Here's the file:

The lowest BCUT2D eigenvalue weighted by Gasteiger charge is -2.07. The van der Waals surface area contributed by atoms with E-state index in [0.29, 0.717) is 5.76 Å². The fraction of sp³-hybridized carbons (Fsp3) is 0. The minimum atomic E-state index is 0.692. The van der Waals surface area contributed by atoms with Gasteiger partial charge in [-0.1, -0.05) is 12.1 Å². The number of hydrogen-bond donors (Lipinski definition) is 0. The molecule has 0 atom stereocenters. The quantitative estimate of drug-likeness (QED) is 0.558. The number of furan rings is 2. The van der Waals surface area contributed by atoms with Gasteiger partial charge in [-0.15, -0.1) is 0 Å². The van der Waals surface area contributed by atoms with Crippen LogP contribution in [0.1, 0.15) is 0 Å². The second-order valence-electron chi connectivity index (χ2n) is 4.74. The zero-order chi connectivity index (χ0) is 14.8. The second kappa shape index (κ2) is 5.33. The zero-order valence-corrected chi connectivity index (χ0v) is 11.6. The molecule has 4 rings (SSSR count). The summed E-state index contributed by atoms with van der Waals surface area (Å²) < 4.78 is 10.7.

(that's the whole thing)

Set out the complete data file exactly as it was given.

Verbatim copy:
The lowest BCUT2D eigenvalue weighted by Gasteiger charge is -2.07. The van der Waals surface area contributed by atoms with E-state index in [0.29, 0.717) is 5.76 Å². The fraction of sp³-hybridized carbons (Fsp3) is 0. The minimum atomic E-state index is 0.692. The van der Waals surface area contributed by atoms with Gasteiger partial charge in [-0.1, -0.05) is 12.1 Å². The number of hydrogen-bond donors (Lipinski definition) is 0. The molecule has 0 atom stereocenters. The quantitative estimate of drug-likeness (QED) is 0.558. The number of furan rings is 2. The van der Waals surface area contributed by atoms with Gasteiger partial charge in [-0.15, -0.1) is 0 Å². The van der Waals surface area contributed by atoms with Crippen LogP contribution in [0.1, 0.15) is 0 Å². The second-order valence-electron chi connectivity index (χ2n) is 4.74. The zero-order chi connectivity index (χ0) is 14.8. The second kappa shape index (κ2) is 5.33. The zero-order valence-corrected chi connectivity index (χ0v) is 11.6. The molecule has 4 rings (SSSR count). The summed E-state index contributed by atoms with van der Waals surface area (Å²) < 4.78 is 10.7.